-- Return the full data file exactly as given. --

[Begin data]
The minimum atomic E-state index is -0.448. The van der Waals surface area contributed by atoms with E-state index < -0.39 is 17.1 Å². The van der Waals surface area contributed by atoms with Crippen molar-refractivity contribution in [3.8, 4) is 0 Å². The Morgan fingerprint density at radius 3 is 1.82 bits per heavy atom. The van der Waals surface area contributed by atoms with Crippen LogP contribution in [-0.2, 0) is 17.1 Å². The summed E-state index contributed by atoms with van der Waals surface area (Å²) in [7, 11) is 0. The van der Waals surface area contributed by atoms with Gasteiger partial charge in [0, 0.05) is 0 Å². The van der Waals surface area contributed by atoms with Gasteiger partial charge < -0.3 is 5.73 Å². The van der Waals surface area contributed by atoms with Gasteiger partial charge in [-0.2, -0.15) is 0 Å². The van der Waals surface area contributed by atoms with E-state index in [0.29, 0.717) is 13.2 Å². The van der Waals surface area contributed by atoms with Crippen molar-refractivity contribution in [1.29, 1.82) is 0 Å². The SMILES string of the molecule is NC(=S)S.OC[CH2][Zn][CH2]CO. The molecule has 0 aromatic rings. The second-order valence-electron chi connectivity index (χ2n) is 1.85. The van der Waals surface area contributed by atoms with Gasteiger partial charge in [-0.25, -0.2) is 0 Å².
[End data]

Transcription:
The minimum atomic E-state index is -0.448. The van der Waals surface area contributed by atoms with E-state index < -0.39 is 17.1 Å². The van der Waals surface area contributed by atoms with Crippen molar-refractivity contribution in [3.8, 4) is 0 Å². The Morgan fingerprint density at radius 3 is 1.82 bits per heavy atom. The van der Waals surface area contributed by atoms with Crippen LogP contribution in [-0.2, 0) is 17.1 Å². The summed E-state index contributed by atoms with van der Waals surface area (Å²) in [7, 11) is 0. The van der Waals surface area contributed by atoms with Gasteiger partial charge in [0, 0.05) is 0 Å². The van der Waals surface area contributed by atoms with Gasteiger partial charge < -0.3 is 5.73 Å². The van der Waals surface area contributed by atoms with Gasteiger partial charge in [-0.2, -0.15) is 0 Å². The van der Waals surface area contributed by atoms with E-state index in [0.29, 0.717) is 13.2 Å². The van der Waals surface area contributed by atoms with Crippen molar-refractivity contribution in [1.29, 1.82) is 0 Å². The SMILES string of the molecule is NC(=S)S.OC[CH2][Zn][CH2]CO. The molecule has 0 aromatic rings. The second-order valence-electron chi connectivity index (χ2n) is 1.85. The van der Waals surface area contributed by atoms with Gasteiger partial charge in [-0.25, -0.2) is 0 Å².